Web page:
2000 AD prog 246

Big blue lizards, selling human children.
This issue of 2000 AD, the 246th, came out 9 Jan 1982, and I remember that my feelings about it were colored by what was happening on TV. Just a few days later season nineteenof the original run of Doctor Whostarted, and the first episode of this series is the one where TomBaker's interpretation of theDoctor is retired. We see him for the last time lying under a radio telescope he just fell off of, and I remember that I did not like it one bit. I did not like losing the old doctor, and did not like the young whippersnapper they got to replace him.  

To my mind he did not have the gravitas of a Doctor Who. You can see images of Tom on the grass at Tygerwhocame2t.com. Doctor Who had changed and would never be the same again, and I think 2000 AD might have, in contrast, appeared to me to be a rock of unchanging sci-fi goodness. Sure, the stories came and went, but it was always the same old 2000 AD. It still is, in fact. It is still going to this very day, and still features Judge Dredd, just like back in 1982.

We can see from the cover that in this issue we have an artist returning who I absolutely loved when he worked on Mind Wars in Starlord, a talented guy named Jesus Redondo. It was disappointing, sure, that he was taking over Nemesis the Warlock, because he was replacing the genius that is Kevin O'Neil. I suppose that, even at the time, I had some awareness that O'Neil and his rabidly detailed work took longer than the pages of other artists, and that he wouldn't be doing every episode of Nemesis the Warlock, every week. I did hope and expect that he would be back soon, however. In the mean time, Redondo was no slouch and I was happy to see his work.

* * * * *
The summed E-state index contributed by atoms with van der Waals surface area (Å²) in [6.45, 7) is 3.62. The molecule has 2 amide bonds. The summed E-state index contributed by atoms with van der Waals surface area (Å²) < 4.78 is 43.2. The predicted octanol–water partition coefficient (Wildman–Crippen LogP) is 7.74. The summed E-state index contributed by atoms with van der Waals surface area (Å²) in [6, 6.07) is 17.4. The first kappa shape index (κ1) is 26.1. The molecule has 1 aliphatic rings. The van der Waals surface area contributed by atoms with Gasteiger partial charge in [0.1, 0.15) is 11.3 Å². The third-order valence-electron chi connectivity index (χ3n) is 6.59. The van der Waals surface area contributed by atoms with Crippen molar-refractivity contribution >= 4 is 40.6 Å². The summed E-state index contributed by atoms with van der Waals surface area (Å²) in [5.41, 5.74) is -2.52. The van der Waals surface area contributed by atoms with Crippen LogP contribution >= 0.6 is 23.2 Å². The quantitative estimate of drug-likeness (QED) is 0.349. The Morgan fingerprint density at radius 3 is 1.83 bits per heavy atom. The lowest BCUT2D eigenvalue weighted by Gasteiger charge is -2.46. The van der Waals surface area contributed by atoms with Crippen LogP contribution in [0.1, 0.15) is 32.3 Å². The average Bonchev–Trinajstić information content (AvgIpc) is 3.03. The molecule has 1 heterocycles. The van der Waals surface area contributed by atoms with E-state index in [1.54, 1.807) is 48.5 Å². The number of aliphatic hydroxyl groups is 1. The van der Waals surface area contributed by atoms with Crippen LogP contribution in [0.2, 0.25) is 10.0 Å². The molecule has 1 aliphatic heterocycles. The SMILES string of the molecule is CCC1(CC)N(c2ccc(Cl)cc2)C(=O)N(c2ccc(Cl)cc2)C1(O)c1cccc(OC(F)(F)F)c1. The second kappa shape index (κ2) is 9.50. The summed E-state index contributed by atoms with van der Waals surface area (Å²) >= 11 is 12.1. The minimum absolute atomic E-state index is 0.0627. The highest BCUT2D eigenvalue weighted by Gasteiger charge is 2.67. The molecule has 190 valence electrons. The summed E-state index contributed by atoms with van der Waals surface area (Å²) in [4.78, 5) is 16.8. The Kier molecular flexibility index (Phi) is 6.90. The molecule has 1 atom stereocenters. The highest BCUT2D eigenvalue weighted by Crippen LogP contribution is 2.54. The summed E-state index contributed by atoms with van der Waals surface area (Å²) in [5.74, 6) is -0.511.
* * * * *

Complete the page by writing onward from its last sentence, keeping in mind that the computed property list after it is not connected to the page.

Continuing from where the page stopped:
First up is not Nemesis the Warlock, however, it's Ace Trucking Co. I was a fan, I remember, and this one is starting from a strong cliffhanger last issue, when Ace and his associates had a run in with pirates and were jettisoned from his own spaceship in a garbage pod. The pod floats in space, and is then found by creatures called Skavies, which are like alien vulture things that can fly between planets, and have what look like steampunk spacesuits. They are a beautiful idea, a little like the creatures of the Cthulhu Mythos that can fly through space, such as the Fungi from Mi-Go.

Next comes Mean Arena, a strip that has its moments, but is very much a 'B' story. Mike White, the artist, fits the story very well, because he is not 'A' list. This issue he draws some future fashion that is pretty hard to look at, even in black and white. He is good at rendering tangled metal, urban blight, and the face of grizzled hard men, but anything more speculative is a reach for him, and fashion is very much outside his comfort zone. The writer on the strip is a guy called TomTully, and the storytelling is so haphazard I was intrigued to find out who he is. According to Wikipedia:

> Tom Tully is a noted British comic writer mostly of sports and action stories. He is probably most famous as the longest-running writer of the popular football-themed strip Roy of the Rovers.